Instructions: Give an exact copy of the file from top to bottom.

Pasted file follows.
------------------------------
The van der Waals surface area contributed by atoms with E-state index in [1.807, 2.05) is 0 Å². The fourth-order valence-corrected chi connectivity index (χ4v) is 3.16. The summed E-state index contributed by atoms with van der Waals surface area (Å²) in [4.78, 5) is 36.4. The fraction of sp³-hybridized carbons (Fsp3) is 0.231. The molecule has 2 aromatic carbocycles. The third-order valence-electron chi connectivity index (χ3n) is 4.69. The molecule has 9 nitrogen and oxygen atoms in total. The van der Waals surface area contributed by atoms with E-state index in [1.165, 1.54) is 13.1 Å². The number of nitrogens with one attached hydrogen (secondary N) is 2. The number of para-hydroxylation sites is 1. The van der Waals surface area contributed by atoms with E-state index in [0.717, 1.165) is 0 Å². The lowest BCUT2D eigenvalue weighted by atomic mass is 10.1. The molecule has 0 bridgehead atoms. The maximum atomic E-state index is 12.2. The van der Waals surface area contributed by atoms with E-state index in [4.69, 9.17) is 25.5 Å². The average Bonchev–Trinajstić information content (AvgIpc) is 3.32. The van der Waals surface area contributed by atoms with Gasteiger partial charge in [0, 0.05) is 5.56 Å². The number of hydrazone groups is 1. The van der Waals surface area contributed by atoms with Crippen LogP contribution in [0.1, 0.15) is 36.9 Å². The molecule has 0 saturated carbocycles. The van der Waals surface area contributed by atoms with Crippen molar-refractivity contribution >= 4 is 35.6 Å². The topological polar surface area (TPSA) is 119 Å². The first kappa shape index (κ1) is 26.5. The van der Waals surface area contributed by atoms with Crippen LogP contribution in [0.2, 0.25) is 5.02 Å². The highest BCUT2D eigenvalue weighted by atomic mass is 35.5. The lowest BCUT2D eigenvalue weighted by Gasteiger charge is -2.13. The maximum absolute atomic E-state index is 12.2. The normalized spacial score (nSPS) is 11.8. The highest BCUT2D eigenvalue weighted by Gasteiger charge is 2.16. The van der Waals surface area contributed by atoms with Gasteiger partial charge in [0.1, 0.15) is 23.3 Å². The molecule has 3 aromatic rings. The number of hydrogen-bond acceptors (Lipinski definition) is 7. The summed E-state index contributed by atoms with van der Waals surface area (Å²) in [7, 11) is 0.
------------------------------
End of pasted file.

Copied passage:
The van der Waals surface area contributed by atoms with E-state index in [1.807, 2.05) is 0 Å². The fourth-order valence-corrected chi connectivity index (χ4v) is 3.16. The summed E-state index contributed by atoms with van der Waals surface area (Å²) in [4.78, 5) is 36.4. The fraction of sp³-hybridized carbons (Fsp3) is 0.231. The molecule has 2 aromatic carbocycles. The third-order valence-electron chi connectivity index (χ3n) is 4.69. The molecule has 9 nitrogen and oxygen atoms in total. The van der Waals surface area contributed by atoms with E-state index in [1.165, 1.54) is 13.1 Å². The number of nitrogens with one attached hydrogen (secondary N) is 2. The number of para-hydroxylation sites is 1. The van der Waals surface area contributed by atoms with E-state index in [0.717, 1.165) is 0 Å². The lowest BCUT2D eigenvalue weighted by atomic mass is 10.1. The molecule has 0 bridgehead atoms. The maximum atomic E-state index is 12.2. The van der Waals surface area contributed by atoms with E-state index in [4.69, 9.17) is 25.5 Å². The average Bonchev–Trinajstić information content (AvgIpc) is 3.32. The van der Waals surface area contributed by atoms with Gasteiger partial charge in [0, 0.05) is 5.56 Å². The number of hydrazone groups is 1. The van der Waals surface area contributed by atoms with Crippen LogP contribution in [0.1, 0.15) is 36.9 Å². The molecule has 0 saturated carbocycles. The van der Waals surface area contributed by atoms with Crippen molar-refractivity contribution >= 4 is 35.6 Å². The topological polar surface area (TPSA) is 119 Å². The first kappa shape index (κ1) is 26.5. The van der Waals surface area contributed by atoms with Crippen LogP contribution in [0.2, 0.25) is 5.02 Å². The highest BCUT2D eigenvalue weighted by atomic mass is 35.5. The lowest BCUT2D eigenvalue weighted by Gasteiger charge is -2.13. The maximum absolute atomic E-state index is 12.2. The normalized spacial score (nSPS) is 11.8. The highest BCUT2D eigenvalue weighted by Gasteiger charge is 2.16. The van der Waals surface area contributed by atoms with Gasteiger partial charge in [0.1, 0.15) is 23.3 Å². The molecule has 3 aromatic rings. The number of hydrogen-bond acceptors (Lipinski definition) is 7. The summed E-state index contributed by atoms with van der Waals surface area (Å²) in [7, 11) is 0.